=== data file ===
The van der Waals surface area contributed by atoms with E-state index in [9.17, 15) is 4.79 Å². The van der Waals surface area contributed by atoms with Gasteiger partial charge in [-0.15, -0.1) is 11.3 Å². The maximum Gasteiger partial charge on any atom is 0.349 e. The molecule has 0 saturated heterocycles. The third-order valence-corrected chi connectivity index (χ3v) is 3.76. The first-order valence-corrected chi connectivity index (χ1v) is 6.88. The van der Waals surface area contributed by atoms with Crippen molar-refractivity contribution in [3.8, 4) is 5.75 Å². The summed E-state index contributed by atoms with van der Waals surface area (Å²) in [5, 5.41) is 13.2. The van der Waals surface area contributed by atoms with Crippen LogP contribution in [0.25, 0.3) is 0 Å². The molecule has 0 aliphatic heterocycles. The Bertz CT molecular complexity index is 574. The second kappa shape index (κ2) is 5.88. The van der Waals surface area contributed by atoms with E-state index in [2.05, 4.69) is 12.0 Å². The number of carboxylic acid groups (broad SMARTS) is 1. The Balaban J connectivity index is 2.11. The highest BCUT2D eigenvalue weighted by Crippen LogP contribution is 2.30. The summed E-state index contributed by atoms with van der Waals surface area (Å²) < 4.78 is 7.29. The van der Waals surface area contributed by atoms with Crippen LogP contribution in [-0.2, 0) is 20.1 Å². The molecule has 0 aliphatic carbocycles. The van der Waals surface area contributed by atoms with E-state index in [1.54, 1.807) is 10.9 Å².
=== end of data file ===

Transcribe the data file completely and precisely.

The van der Waals surface area contributed by atoms with E-state index in [9.17, 15) is 4.79 Å². The van der Waals surface area contributed by atoms with Gasteiger partial charge in [-0.15, -0.1) is 11.3 Å². The maximum Gasteiger partial charge on any atom is 0.349 e. The molecule has 0 saturated heterocycles. The third-order valence-corrected chi connectivity index (χ3v) is 3.76. The first-order valence-corrected chi connectivity index (χ1v) is 6.88. The van der Waals surface area contributed by atoms with Crippen molar-refractivity contribution in [3.8, 4) is 5.75 Å². The summed E-state index contributed by atoms with van der Waals surface area (Å²) in [5, 5.41) is 13.2. The van der Waals surface area contributed by atoms with Crippen LogP contribution in [0.25, 0.3) is 0 Å². The molecule has 0 aliphatic heterocycles. The Bertz CT molecular complexity index is 574. The second kappa shape index (κ2) is 5.88. The van der Waals surface area contributed by atoms with E-state index in [2.05, 4.69) is 12.0 Å². The number of carboxylic acid groups (broad SMARTS) is 1. The Balaban J connectivity index is 2.11. The highest BCUT2D eigenvalue weighted by Crippen LogP contribution is 2.30. The summed E-state index contributed by atoms with van der Waals surface area (Å²) < 4.78 is 7.29. The van der Waals surface area contributed by atoms with Crippen LogP contribution in [-0.2, 0) is 20.1 Å². The molecule has 0 aliphatic carbocycles. The van der Waals surface area contributed by atoms with E-state index in [1.54, 1.807) is 10.9 Å².